As a ray of hope, comes the research that links high fat diet to Type 2 Diabetes and so can suggest ways to avoid it.
Cell journal featured the study which identifies a molecular link between the consumption of fatty foods and the disruption of insulin production.
University of California, San Diego (UCSD) School of Medicine, scientist say that a single gene encoding the enzyme GnT-4a glycosyltransferase (GnT-4a) is key to enabling the beta cells in the pancreas to sense blood glucose levels and appropriately produce insulin.
This enzyme is not able to act by a high-fat diet, resulting in pancreatic beta cell failure and eventually leading to type 2 diabetes.
Done in mice they found that mice lacking the GnT-4a gene had elevated blood glucose concentrations, indicating diabetes. The consequent failure of beta cells to normally secrete insulin resulted in the development of the disease.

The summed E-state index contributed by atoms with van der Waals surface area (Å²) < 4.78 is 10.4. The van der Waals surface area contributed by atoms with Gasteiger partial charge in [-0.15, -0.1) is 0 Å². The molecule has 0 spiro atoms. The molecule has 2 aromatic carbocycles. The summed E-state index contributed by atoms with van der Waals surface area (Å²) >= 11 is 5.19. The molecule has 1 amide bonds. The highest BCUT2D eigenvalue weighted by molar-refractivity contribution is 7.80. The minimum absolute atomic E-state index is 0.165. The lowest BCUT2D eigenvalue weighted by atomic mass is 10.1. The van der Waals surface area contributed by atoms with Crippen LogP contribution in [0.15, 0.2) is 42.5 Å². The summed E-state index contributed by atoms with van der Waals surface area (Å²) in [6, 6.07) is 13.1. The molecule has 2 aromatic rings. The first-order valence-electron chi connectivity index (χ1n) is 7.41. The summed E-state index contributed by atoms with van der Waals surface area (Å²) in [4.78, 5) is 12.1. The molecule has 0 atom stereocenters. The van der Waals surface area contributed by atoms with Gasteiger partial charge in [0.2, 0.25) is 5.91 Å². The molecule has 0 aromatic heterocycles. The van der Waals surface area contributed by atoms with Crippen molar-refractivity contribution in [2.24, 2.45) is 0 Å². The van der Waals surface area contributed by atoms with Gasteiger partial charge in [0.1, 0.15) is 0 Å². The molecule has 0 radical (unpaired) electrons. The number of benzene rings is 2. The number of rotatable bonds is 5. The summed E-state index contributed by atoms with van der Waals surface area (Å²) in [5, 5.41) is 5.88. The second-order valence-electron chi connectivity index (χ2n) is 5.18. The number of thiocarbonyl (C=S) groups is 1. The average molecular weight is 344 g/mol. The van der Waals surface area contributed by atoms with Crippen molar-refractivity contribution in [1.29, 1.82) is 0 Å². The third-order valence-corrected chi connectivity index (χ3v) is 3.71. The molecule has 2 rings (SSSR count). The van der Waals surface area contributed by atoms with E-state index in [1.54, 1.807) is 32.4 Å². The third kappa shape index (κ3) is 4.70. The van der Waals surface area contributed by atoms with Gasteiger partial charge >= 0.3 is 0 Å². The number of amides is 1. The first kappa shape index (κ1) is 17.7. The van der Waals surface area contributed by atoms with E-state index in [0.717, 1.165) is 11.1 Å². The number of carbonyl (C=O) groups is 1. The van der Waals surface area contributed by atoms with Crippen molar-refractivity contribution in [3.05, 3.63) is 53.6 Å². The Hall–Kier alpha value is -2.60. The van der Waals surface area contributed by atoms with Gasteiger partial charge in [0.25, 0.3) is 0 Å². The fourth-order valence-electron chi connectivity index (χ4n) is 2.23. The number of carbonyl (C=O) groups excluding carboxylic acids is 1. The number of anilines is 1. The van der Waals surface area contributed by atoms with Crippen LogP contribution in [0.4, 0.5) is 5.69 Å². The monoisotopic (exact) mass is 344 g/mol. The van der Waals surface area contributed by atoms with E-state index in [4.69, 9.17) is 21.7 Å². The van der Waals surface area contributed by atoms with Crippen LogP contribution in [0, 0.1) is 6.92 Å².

According to the latest research, the key role of the GnT-4a enzyme is to maintain glucose transporters on the surface of the beta cells in the pancreas. Pancreatic glucose transporters are necessary at the beta cell surface to sense glucose levels in the blood.
Dr Jamey Marth, UCSD professor of cellular and molecular medicine said, "Our findings suggest that the current human epidemic in type 2 diabetes may be a result of GnT-4a enzyme deficiency. The GnT-4a enzyme is required to synthesize a glycan structure that holds the glucose transporter in place at the beta cell surface. The loss of this key transporter is directly linked to reduced GnT-4a protein glycosylation, a high-fat diet, and type 2 diabetes."
According to Marth and his colleagues, their latest findings could lead to a new approach to the prevention of diabetes resulting from a high-fat diet. This could be a big step in preventing this lifestyle disease.